Episode 8 was a riff on the main film’s set piece where Father Karras invites the demon to enter him. Although in that film, the good father leaps to his death from the window shortly after having the demon enter his body.

In this small screen version of Blatty’s novel, Angela/Regan has no plans to self destruct and release the demon’s hold on her. She relinquishes control to Pazuzu who starts a bloody vendetta in motion.  On top of Marcus’ short list of helpers, the demon exacts revenge on the entire Rance family.

Meanwhile Father Tomas is wooed by the Friars of Ascension who want him to close down his parish church and take over the more impressive St. Bridget’s.  He is told that he must deal with Jessica in order to take over the church.

Angela goes after Sister Bernadette and her nuns while Brother Simon kills the two tour guides who helped Marcus. The Rance family undergo their own form of punishment as Pazuzu treats each person to an upsetting experience.

Kat is fondled while she sleeps, Henry is invited to have sex with Angela who then strangles him and Casey figures out immediately that the demon is controlling her mother.

Show creator Jeremy Slater has left the original source behind with this conspiracy laden tale of demons going after the head of the Catholic church. The Friars, who all hold places of great importance, are orchestrating what they perceive to be a harsh blow to the church.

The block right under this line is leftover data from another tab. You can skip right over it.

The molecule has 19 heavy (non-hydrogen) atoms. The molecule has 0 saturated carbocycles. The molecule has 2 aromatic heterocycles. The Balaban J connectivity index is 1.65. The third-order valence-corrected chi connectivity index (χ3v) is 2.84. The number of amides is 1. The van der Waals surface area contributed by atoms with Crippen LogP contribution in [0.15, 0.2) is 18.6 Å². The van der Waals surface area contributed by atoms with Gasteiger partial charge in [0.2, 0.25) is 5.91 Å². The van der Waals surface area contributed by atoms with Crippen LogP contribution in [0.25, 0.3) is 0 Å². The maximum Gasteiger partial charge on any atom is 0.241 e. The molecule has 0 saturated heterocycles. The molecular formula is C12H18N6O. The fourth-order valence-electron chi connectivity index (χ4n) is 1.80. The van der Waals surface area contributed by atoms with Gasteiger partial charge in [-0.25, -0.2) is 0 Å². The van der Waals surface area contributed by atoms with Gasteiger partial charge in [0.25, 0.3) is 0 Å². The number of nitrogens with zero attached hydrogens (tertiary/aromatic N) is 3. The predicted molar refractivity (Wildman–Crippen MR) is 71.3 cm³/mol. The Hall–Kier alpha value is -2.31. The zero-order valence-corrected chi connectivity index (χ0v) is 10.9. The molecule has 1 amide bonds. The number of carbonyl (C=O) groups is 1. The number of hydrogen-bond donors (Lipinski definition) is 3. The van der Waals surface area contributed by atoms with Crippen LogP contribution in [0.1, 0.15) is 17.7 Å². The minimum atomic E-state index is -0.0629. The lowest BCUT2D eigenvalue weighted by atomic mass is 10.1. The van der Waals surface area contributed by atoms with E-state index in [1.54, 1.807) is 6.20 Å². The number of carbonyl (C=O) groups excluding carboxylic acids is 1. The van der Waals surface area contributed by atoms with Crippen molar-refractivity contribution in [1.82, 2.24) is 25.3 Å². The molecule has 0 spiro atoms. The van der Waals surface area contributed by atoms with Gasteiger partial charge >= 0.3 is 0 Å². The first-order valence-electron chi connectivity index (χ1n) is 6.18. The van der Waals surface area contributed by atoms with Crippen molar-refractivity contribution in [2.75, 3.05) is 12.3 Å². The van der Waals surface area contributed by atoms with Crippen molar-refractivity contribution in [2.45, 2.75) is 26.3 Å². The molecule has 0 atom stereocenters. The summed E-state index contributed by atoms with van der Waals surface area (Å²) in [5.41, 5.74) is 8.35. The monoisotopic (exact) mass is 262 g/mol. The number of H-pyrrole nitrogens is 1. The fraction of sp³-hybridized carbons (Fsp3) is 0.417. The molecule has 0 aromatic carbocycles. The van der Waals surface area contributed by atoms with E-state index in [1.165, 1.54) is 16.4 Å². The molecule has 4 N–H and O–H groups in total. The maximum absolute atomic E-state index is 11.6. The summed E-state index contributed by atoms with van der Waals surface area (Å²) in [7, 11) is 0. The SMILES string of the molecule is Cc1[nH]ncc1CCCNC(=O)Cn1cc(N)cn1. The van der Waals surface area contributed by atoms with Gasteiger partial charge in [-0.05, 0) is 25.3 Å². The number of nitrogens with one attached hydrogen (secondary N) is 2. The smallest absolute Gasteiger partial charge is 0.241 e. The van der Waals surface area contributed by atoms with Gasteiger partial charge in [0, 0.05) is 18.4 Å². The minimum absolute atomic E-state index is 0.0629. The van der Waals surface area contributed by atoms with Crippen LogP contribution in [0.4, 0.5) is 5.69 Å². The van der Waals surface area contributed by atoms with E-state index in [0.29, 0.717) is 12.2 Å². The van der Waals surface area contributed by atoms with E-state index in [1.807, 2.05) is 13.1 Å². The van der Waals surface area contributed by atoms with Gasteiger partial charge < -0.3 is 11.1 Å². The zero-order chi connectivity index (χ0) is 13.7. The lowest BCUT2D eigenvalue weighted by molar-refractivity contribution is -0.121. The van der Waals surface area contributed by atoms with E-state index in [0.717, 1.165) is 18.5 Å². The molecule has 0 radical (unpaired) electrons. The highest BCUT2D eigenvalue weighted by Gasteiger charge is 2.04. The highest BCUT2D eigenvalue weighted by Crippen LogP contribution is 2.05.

Marcus, who tortures Brother Simon to learn what the group are up to, learns that they expect the Pope to die at the hands of a “deviant” priest. Sounds like a pretty accurate description of either Tomas or Marcus.

Simon is saved from the defrocked Marcus who is then tied up and threatened with the ashes of the sacrificed neighbors of the Rance family. Unfortunately, there is no follow up to the death by deviate priest plan. No explanation of what will transpire next seems to exist.

While this could mean that those nefarious and evil friars are “winging it,” there may be much more to the plot and Simon opted not to tell Marcus about the rest of the plan.

There is an interesting interlude where Pazuzu, in the guise of Angela, comes to visit the Friars of Ascension.  All the acolytes are forced to grovel at the demon’s feet except for the Superintendent of Police and the needy Maria Walters.

She is taunted by the demon who tells the societal devil worshipper that her smell, a mixture of desperation and mediocrity, has kept her from ever being chosen.